Using satellites to map pollution. Photo by kennethg from Flickr.
With the help of satellites, scientists are now measuring and mapping concentrations and global movements of air-pollution and, through a cool new project known as TEMIS, have made near-real time satellite images of pollutants available online. TEMIS allows anyone with an internet connection to download its data into Google Earth, which projects the images onto the globe in a series of short films.
From a public health perspective, the TEMIS project is an incredibly powerful tool. These images are the first to provide a vertical profile of gas concentrations, meaning that we can now see how much pollution people are being exposed to on the ground. They also show us the immediate and long-term implications of emissions-related policy decisions. When Beijing temporarily removed one-third of its private vehicles from the road between 4 and 6 November 2006, for example, TEMIS registered a 40 percent reduction in nitrogen dioxide emissions. Ana Escalante recently reported on the upcoming 2008 release of the $2,500 Tata car in India. If you are wondering what impacts this super cheap car might have on Indian air quality, tune in to TEMIS to see the story unfold each day on your computer screen.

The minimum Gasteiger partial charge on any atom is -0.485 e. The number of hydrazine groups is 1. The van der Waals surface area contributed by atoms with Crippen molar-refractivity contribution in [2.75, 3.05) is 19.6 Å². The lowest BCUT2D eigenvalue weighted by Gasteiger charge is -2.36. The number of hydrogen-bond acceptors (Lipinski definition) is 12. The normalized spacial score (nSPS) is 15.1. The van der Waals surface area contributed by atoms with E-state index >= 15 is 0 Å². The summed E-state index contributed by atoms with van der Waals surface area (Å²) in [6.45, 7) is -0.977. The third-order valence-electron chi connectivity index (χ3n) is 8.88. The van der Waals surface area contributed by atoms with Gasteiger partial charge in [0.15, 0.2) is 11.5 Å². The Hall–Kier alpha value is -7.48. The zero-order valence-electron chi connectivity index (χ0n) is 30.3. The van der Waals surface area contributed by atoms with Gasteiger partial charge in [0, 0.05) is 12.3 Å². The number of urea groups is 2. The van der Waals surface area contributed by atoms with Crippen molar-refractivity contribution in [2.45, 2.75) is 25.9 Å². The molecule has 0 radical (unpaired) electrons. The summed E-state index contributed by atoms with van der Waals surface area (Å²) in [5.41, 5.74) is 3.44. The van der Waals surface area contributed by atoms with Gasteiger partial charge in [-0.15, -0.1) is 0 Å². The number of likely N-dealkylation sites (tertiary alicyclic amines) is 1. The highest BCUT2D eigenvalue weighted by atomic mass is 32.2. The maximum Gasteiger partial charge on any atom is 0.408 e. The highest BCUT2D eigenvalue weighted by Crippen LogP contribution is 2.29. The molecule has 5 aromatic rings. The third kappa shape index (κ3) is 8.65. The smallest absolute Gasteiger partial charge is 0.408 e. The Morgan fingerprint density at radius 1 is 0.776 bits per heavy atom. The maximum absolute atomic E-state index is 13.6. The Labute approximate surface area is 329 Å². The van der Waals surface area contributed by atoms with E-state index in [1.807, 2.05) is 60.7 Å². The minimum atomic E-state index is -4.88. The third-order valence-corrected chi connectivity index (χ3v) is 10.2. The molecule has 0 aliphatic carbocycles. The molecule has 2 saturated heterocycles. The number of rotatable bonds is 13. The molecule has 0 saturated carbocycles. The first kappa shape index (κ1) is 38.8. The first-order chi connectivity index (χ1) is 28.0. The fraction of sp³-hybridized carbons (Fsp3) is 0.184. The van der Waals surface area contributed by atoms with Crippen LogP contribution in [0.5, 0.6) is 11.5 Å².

For more information, see a post I wrote for Earthtrends.